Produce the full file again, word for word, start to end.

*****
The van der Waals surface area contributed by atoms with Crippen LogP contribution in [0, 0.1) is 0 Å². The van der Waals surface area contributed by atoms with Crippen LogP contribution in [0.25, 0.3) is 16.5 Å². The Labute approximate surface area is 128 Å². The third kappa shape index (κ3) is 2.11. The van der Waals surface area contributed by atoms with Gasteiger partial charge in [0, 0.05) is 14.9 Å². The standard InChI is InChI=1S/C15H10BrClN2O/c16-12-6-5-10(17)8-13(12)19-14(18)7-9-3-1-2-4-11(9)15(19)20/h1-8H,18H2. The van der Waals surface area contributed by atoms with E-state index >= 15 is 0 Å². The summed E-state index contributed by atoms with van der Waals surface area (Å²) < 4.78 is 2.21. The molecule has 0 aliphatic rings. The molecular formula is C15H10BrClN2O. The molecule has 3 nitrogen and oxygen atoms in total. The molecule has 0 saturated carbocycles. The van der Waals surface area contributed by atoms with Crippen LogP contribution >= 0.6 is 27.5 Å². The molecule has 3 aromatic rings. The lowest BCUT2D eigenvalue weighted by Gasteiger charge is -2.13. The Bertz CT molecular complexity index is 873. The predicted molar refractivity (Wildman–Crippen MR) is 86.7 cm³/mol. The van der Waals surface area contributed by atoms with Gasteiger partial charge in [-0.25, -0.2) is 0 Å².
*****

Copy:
The van der Waals surface area contributed by atoms with Crippen LogP contribution in [0, 0.1) is 0 Å². The van der Waals surface area contributed by atoms with Crippen LogP contribution in [0.25, 0.3) is 16.5 Å². The Labute approximate surface area is 128 Å². The third kappa shape index (κ3) is 2.11. The van der Waals surface area contributed by atoms with Gasteiger partial charge in [0, 0.05) is 14.9 Å². The standard InChI is InChI=1S/C15H10BrClN2O/c16-12-6-5-10(17)8-13(12)19-14(18)7-9-3-1-2-4-11(9)15(19)20/h1-8H,18H2. The van der Waals surface area contributed by atoms with E-state index >= 15 is 0 Å². The summed E-state index contributed by atoms with van der Waals surface area (Å²) < 4.78 is 2.21. The molecule has 0 aliphatic rings. The molecular formula is C15H10BrClN2O. The molecule has 3 nitrogen and oxygen atoms in total. The molecule has 0 saturated carbocycles. The van der Waals surface area contributed by atoms with Crippen LogP contribution >= 0.6 is 27.5 Å². The molecule has 3 aromatic rings. The lowest BCUT2D eigenvalue weighted by Gasteiger charge is -2.13. The Bertz CT molecular complexity index is 873. The predicted molar refractivity (Wildman–Crippen MR) is 86.7 cm³/mol. The van der Waals surface area contributed by atoms with Gasteiger partial charge in [-0.25, -0.2) is 0 Å².